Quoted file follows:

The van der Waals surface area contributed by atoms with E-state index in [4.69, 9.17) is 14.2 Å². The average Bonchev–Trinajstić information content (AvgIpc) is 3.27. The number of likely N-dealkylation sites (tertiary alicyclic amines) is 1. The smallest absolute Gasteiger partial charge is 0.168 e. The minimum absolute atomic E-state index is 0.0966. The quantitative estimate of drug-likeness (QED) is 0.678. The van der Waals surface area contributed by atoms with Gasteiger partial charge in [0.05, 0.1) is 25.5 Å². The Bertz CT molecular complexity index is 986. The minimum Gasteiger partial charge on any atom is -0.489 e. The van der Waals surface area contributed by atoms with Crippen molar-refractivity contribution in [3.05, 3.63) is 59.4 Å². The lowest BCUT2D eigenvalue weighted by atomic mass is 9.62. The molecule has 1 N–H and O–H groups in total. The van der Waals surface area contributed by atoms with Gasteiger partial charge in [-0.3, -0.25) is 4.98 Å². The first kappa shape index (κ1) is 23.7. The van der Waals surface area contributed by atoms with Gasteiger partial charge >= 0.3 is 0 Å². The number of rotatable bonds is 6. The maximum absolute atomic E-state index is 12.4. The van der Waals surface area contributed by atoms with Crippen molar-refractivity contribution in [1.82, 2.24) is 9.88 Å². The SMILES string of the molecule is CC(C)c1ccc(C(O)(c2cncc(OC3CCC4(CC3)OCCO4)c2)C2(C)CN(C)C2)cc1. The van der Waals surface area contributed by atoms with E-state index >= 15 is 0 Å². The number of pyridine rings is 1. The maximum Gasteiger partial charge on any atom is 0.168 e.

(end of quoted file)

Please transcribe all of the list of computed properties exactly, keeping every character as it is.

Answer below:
The van der Waals surface area contributed by atoms with E-state index in [4.69, 9.17) is 14.2 Å². The average Bonchev–Trinajstić information content (AvgIpc) is 3.27. The number of likely N-dealkylation sites (tertiary alicyclic amines) is 1. The smallest absolute Gasteiger partial charge is 0.168 e. The minimum absolute atomic E-state index is 0.0966. The quantitative estimate of drug-likeness (QED) is 0.678. The van der Waals surface area contributed by atoms with Gasteiger partial charge in [0.05, 0.1) is 25.5 Å². The Bertz CT molecular complexity index is 986. The minimum Gasteiger partial charge on any atom is -0.489 e. The van der Waals surface area contributed by atoms with Crippen molar-refractivity contribution in [3.05, 3.63) is 59.4 Å². The lowest BCUT2D eigenvalue weighted by atomic mass is 9.62. The molecule has 1 N–H and O–H groups in total. The van der Waals surface area contributed by atoms with Gasteiger partial charge in [-0.3, -0.25) is 4.98 Å². The first kappa shape index (κ1) is 23.7. The van der Waals surface area contributed by atoms with Gasteiger partial charge >= 0.3 is 0 Å². The number of rotatable bonds is 6. The maximum absolute atomic E-state index is 12.4. The van der Waals surface area contributed by atoms with Crippen molar-refractivity contribution in [1.82, 2.24) is 9.88 Å². The SMILES string of the molecule is CC(C)c1ccc(C(O)(c2cncc(OC3CCC4(CC3)OCCO4)c2)C2(C)CN(C)C2)cc1. The van der Waals surface area contributed by atoms with E-state index >= 15 is 0 Å². The number of pyridine rings is 1. The maximum Gasteiger partial charge on any atom is 0.168 e.